Review Summary: Shoegaze is doomed.
Kristina Esfandiari has lived many lives. As the former singer of San Francisco shoegazers Whirr, she participated in the EP Around
, during the band's twilight period, dragging their sound into the darkness that she already knew so well. She then began to explore her most obscure and personal facet with her solo project, Miserable, releasing two albums in the spam of 2 years: the EP Halloween Dream
in 2015 and her first LP as Miserable, the enticing Uncontrollable
in 2016. And finally here we are, in 2017, witnessing her most evil reincarnation up to date, the accurately called King Woman, in which Kristina breaks free from her shackles and fully gives herself to the charms of doom metal and psychedelic occultism.
Created in the Face of Suffering
is King Woman's debut after the spare release of some singles and one EP and it constitutes the first work through Relapse Records, although it's a project that has been going for around 4 years, specifically since the release of the single Degrida/Sick Bed
. Onto the album, the first thing that stands out from CitIoS
is the magnificent artwork, courtesy of Brazilian artist Pedro Felipe, who has also worked with other Relapse Records bands like Dewolff and Christian Mistress. The Cthulhu familiar monstrosity that breaches through CitIoS
's cover could very well represent the absolute metamorphosis that Kristina's voice has suffered in this project, a transformation that has mutated her vocal chords to an abyssal low register. It's a conscious decision that fans of Whirr and Miserable may not be very happy with, since the change in her singing technique is pretty substantial and, to an extent, hard to swallow on a first listen. On the other hand, this comes not as a surprise as she had already began to explore this register with Miserable’s latest release, experimenting with her shoegaze roots and subjugating them, resulting in a voice that compliments perfectly the darker and oppressing soundscapes of King Woman's music.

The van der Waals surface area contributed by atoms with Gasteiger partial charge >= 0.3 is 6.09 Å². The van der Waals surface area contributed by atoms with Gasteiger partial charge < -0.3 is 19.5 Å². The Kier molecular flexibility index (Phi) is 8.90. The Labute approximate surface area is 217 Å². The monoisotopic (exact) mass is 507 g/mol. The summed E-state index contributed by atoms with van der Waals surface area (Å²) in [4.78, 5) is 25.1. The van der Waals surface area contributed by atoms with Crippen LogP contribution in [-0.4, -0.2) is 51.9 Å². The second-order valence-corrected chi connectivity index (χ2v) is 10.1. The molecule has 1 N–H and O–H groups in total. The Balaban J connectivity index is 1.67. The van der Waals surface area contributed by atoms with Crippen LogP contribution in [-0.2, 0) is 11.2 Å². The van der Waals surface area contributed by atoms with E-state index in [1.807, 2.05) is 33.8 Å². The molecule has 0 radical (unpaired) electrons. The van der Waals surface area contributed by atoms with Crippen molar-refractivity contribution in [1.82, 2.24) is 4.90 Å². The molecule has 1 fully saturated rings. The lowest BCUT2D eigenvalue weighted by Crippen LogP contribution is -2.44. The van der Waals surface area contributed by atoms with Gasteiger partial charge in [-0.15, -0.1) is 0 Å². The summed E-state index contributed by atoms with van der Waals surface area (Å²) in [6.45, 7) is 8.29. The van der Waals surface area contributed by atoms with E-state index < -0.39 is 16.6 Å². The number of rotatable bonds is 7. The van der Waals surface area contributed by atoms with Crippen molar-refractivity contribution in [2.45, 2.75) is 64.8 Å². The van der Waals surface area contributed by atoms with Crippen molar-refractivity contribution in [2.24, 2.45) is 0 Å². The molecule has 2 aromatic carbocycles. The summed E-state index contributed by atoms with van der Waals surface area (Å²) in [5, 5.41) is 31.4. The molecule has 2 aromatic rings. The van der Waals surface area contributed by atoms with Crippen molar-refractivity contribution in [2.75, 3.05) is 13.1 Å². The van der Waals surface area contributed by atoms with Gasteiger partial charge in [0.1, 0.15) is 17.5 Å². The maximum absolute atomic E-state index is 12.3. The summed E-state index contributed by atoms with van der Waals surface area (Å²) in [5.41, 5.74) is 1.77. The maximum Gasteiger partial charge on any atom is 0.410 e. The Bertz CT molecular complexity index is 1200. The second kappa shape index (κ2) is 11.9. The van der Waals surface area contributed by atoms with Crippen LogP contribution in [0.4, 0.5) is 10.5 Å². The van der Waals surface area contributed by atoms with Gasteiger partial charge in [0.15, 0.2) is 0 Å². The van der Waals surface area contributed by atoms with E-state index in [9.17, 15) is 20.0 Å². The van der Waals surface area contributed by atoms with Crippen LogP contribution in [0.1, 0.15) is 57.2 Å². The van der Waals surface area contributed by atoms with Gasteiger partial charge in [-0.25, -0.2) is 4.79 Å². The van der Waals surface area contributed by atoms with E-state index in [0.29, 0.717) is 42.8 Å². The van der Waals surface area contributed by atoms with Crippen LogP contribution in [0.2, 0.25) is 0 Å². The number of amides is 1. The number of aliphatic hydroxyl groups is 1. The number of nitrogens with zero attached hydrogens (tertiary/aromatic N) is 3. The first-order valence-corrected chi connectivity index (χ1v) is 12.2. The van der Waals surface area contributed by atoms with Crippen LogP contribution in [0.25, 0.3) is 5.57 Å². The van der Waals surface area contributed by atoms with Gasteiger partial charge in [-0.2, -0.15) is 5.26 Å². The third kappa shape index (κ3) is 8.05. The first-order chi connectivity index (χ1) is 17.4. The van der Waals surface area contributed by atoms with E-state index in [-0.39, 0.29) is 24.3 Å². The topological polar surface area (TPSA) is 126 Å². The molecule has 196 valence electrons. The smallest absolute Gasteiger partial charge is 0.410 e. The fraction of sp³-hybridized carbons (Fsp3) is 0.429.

The excellent production by Jack Shirley (Deafheaven, Oathbreaker) gives shape and soul to eight harrowing tracks that fluctuate between a "surrealistic Black Sabbath fronted by Mazzy Star" kind of sound, as described in their bandcamp page, and somber shoegaze extracts and droning psychedelic fuzz. Right from the opening of "Citios" and the following "Utopia", Kristina takes her shoegaze heirloom, smashes it against the floor and stomps it with heavy confidence, paving the way to "Hierophant", the undeniable peak of King Woman's debut, an 8 minute elegy to suffering split in two whose entrancing and melancholic second part is one of the most beautiful and moving passages of the album.
"Worn" and "Manna" prove that King Woman is far from being a Kristina Esfandiari solo project. Instead, the whole band works like a well-oiled machine to deliver massive riffs, steamrolling all the way to the outer "Hem", the longest and heaviest track of the album, and probably the song that has the most balanced mix of shoegaze and doom that King Woman is trying to convey.
Created in the Image of Suffering
is a solid and strong debut for a band that could be very well opening a rather inaccessible style like doom metal to a wider audience, same as Oathbreaker did in their fantastic Rheia, the latter being more focused on death and black metal endeavors, so it's no surprise both bands are touring together. Definitely a night I wouldn't allow myself to miss out.